The front left area houses two graves containing the ashes of three hundred cremated men. They died of Cholera during an epidemic that spread among the rail workers in May and June of 1943. Interestingly, the cemetery doesn’t contain any American graves. This is due to the fact that all identified US prisoners were returned home.
As with the bridge, I was mostly alone that afternoon in the cemetery, which definitely added to the overall poignancy. In that perfect silence, it was hard to imagine a better tribute to those who had died here.
Strolling across the manicured lawn with its fabulous trees and trimmed hedges, I concluded my visit at the marble memorial, with its promise that “Their glory shall not be blotted out”.
Kanchanaburi War Cemetery.
Just across the road, literally under a dozen steps from the cemetery, stands The Death Railway Museum. Privately funded and managed by an Australian historian by the name of Rod Beattie, this is where one discovers just how awful conditions were for Kanchanaburi’s prisoners of war.
Through archive video footage, black and white photos and dioramas, I realised The Bridge on the River Kwai had spectacularly failed to address the true misery of the times. How Japanese guards routinely tortured their workers. That their rations included spoiled meat and rat droppings. How malaria, cholera and tropical ulcers were rampant throughout cramped living quarters.
In this regard, the 2013 film The Railway Man, starring Colin Firth and Nicole Kidman, does a better job of depicting the harsh reality of life as a Death Railway prisoner.
The next day I felt I needed a change of tone. Sometimes there’s only so much human tragedy one can inhale before it begins to sour the mood. So I opted to jump on a local bus and make the one hour journey to Erawan National Park.
Named after Erawan, the three-headed elephant of Hindu mythology, the park boasts 550 square kilometres of mixed deciduous forest. I had come to negotiate a key part of it, namely an ascending walking trail that passes through seven tiers of stunning waterfalls.
It was a scorching hot day and yet cool beneath the jungle’s canopy as I began my hike. Within just ten minutes I’d reached the first waterfall, an idyllic scene of cloudy water, huddled fish and frolicking children.
The trail, although testing and wild at times, clearly marks the route, so I had no trouble getting from fall to fall. The second waterfall sat empty, not a person or sound to be heard, except of course for the gushing water. This was the calm I’d been anticipating after my day taking in the Death Railway sights.
Waterfall three was a bit crazy, with over a dozen Thai tourists splashing and whooping. Their voices reverberating across the lagoon and up into the treetops, I decided to push on.
It turned out to be a wise decision. Waterfall 4, with its natural rock slide, sat largely deserted, except for myself and an American hiker. So we hung out for a bit, sharing travel stories and trying out the slide.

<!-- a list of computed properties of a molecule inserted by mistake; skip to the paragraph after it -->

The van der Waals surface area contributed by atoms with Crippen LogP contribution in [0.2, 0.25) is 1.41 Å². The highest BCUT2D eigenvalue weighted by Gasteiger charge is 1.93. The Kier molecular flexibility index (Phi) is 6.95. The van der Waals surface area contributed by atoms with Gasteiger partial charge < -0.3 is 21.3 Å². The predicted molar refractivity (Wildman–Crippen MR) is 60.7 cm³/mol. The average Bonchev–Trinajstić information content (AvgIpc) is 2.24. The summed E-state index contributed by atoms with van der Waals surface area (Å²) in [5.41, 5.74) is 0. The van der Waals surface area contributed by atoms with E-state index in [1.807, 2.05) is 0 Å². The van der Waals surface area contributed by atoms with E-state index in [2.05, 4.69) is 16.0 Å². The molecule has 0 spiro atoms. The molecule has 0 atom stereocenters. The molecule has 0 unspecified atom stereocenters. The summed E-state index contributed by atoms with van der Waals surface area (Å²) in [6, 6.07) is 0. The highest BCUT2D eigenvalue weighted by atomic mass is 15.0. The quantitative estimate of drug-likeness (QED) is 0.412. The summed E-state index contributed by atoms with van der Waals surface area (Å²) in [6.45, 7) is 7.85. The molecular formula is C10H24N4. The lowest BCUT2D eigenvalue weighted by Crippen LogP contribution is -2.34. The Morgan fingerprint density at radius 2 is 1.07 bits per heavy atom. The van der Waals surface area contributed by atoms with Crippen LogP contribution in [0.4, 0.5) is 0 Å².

The journey down the waterfall took just a few seconds but was nothing short of exhilarating. I remember feeling the mossy slime on my back as I sat down and then an almighty splash as I crashed into the cool water.
Erawan National Park.
The hike soon got steeper and steeper, while the signs became less frequent. Scrambling up a muddy slope, we crossed a creaking wooden bridge, before eventually arriving at Waterfall 5. But it was crowded, and perhaps the least impressive of the falls thus far, so we kept on going.
Just before arriving at Waterfall 6, we stopped at a sacral tree shrine decorated with a variety of women’s dresses and scarves. A bit of online digging revealed there are several such shrines throughout the forest, which stand in tribute to a tree goddess called Ta Kien Tong.
Waterfall 6 was absolutely gorgeous. A tiny thing with clouds of water quietly bubbling into the perfectly clear, aquamarine pool. For me, perhaps the best Kodak moment of the day.
I was exhausted by the time… at long long last… we reached the seventh and final waterfall. It had been tricky to find, but in the end we simply followed the sound of voices. For those last few yards we really had to fight our way through an overgrown path of wild bushes and invasive branches.
The waterfall itself was somewhat modest. But it was the deep pool, covered by thick greenery, that stole the show. Dripping with sweat, I lowered myself in and let out a deep sigh.
Inhabited by just a few pockets of whispering hikers, the pool experience was magnificent. Particularly when I swam over to the small limestone cave with its slimy walls trickling with water.
I recall being back at VN Guesthouse that night tucking into a bowl of seafood noodle soup. It was deliciously eggy, served in a rich tomato sauce. I’d had an amazing time in Kanchanaburi, but was simply itching with impatience to hit my next destination, the isolated reservoir outpost of Sangkhlaburi.
As I wrap up this report, six years later, I’m left regretting my decision not to stay an extra day. There are a few more World War II sights I should have ticked off. Particularly Hellfire Pass, a rugged four kilometre trench on the Death Railway that the POWs somehow carved out by hand. A solid reason, I guess, to go back one day.